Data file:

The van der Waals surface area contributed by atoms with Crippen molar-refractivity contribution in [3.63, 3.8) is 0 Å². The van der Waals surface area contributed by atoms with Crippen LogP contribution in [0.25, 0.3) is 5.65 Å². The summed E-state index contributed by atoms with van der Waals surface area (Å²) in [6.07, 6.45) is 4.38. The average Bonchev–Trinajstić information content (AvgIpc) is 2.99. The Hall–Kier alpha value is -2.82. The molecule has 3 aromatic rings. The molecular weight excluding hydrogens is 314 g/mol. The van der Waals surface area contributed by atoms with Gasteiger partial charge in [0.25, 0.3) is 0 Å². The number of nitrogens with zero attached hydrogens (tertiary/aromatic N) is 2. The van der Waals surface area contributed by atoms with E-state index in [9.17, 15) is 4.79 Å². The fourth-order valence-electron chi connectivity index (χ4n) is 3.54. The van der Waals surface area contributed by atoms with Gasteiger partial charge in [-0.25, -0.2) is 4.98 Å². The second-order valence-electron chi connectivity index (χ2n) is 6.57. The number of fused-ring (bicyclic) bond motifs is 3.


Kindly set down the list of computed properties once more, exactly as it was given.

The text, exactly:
The van der Waals surface area contributed by atoms with Crippen molar-refractivity contribution in [3.63, 3.8) is 0 Å². The van der Waals surface area contributed by atoms with Crippen LogP contribution in [0.25, 0.3) is 5.65 Å². The summed E-state index contributed by atoms with van der Waals surface area (Å²) in [6.07, 6.45) is 4.38. The average Bonchev–Trinajstić information content (AvgIpc) is 2.99. The Hall–Kier alpha value is -2.82. The molecule has 3 aromatic rings. The molecular weight excluding hydrogens is 314 g/mol. The van der Waals surface area contributed by atoms with Gasteiger partial charge in [0.25, 0.3) is 0 Å². The number of nitrogens with zero attached hydrogens (tertiary/aromatic N) is 2. The van der Waals surface area contributed by atoms with E-state index in [9.17, 15) is 4.79 Å². The fourth-order valence-electron chi connectivity index (χ4n) is 3.54. The van der Waals surface area contributed by atoms with Gasteiger partial charge in [-0.25, -0.2) is 4.98 Å². The second-order valence-electron chi connectivity index (χ2n) is 6.57. The number of fused-ring (bicyclic) bond motifs is 3.